Forgive the incidental pun on a cliché, but it’s a sign of the times that when The New York Times awards a film with a Critics’ Pick it tends to be a hallmark of mediocrity and safeness, so fuddy-duddy has the Grey Lady become. Such is the case with Henry-Alex Rubin’s Disconnect, an ensemble piece about cross-connecting lives that is basically the sequel to Paul Haggis’ Best Picture-winner Crash with a far superior soundtrack.
The challenge with ensemble films that aren’t live-action superhero comic books like X-Men or The Avengers is there is no single protagonist, and that’s a dangerous hurdle to place before the audience; you risk disconnection right from the start and will likely spend the rest of the narrative trying to engage the viewer’s wandering emotional alliances. To its credit, Disconnect manages to clear that hurdle. But barely, and not gracefully.
Readers of this site might know the film as being fashion designer Marc Jacobs’ acting debut, playing the pimp for teenaged cam-to-cam porn models. This is perfect, inventive casting; it has been a paradox for a few years now that such an influential arbiter of style it such a seedy character—his association with porn models is long and detailed. He acquits himself admirably in the few scenes he’s in, although it has to be said that the way the film is shot and edited—i.e., handheld, movemented and voyeuristic—covers myriad warts and fuckups in all the performances.
This is regrettably not true for the main ‘teen’ online porn model, Kyle, played by Max Thieriot, one of those good-looking golden actors who is normally an almost ritual sacrifice in horror movies; slaughter the young jock hunk with the perfect body as gruesomely as possible and the geeks shall cheer. He gives perhaps the only performance in the film that is head-on direct to the camera. He has no opportunity to be saved by tricksy angles, cuts and through-the-dirty/rainy-window shots that do cover him later on. Worse, he is breaking the fourth wall between the audience and the actor by looking directly into the camera, and you’d better be some sort of awesome to do that. Thieriot isn’t. This sequence comes early enough, just after the sizzling opening scenes when I was sitting back and saying to myself, “This is going to be great,” that it causes the rest of the film to jump the rails and never settle back in.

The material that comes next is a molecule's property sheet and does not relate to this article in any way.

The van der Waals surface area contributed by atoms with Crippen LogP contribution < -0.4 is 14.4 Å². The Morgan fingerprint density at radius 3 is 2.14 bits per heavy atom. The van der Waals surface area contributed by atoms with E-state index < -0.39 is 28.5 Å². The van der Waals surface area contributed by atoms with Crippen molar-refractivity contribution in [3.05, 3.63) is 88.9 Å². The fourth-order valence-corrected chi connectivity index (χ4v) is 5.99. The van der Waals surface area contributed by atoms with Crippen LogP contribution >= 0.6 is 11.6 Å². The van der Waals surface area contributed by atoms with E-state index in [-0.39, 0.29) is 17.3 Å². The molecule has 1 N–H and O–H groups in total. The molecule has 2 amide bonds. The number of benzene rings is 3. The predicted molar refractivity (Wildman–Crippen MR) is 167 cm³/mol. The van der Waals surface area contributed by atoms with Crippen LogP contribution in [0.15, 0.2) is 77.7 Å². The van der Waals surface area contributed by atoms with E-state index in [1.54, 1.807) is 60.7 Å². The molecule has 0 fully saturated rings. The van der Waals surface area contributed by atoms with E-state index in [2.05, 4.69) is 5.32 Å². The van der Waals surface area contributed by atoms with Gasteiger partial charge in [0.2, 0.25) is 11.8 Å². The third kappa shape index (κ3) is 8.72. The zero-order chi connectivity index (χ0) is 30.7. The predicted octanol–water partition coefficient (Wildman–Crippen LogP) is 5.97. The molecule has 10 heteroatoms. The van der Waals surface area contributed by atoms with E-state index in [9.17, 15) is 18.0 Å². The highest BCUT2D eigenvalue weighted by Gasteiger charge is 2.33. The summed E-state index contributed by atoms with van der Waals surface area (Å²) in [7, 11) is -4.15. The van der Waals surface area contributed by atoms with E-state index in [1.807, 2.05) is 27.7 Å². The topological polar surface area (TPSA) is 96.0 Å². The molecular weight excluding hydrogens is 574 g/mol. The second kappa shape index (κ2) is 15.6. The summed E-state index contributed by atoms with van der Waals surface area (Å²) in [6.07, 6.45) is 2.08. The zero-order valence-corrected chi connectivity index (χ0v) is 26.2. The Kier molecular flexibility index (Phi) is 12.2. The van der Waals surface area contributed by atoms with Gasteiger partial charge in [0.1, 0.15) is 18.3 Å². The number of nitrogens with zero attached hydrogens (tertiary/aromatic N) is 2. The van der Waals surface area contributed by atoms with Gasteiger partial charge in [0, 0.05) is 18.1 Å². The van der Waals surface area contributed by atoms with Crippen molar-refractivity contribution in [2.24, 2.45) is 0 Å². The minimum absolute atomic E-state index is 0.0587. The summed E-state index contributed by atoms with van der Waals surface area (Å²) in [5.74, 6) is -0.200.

Thieriot is twenty-four in real life, but plays seventeen here, which might be believable were he not juxtaposed against real teens in one of the two other parallel stories. It pays to remember that this is more or less the same as a fourteen-year-old playing seven. His way of conveying his teen vulnerability is overly gestural and self-conscious, and from my experience he is nothing like any online cam sex person I’ve ever seen. Yes, I have seen a few, but only out of curiosity similar to the journalist’s who chases after his story in Disconnect; this sort of live online peep show doesn’t turn me on in the least. For a brief moment, I tried to convince a philosophy professor friend who is addicted to Cam4 (the site that is the presumptive basis for the one in the film) to write a provocative piece for us about this growing phenomenon and how it is skirting prostitution laws. I was unsuccessful, and not interested enough to do it myself.
To its further credit, Disconnect is about issues that are germane to the current cultural discourse: how the Internet has fractured our real-life interpersonal connections; how it can invade and shatter our lives through identity theft; modern American parent-teen relationships. All worthy subjects, even if they reminded me of the popular meme “First World Problems,” which features a woman crying over crises that would make the Third World laugh; one of the film’s weaknesses is being overwrought with melodrama, flooded with unnecessary tears, the script landmined with inventive ways to phrase trite lines.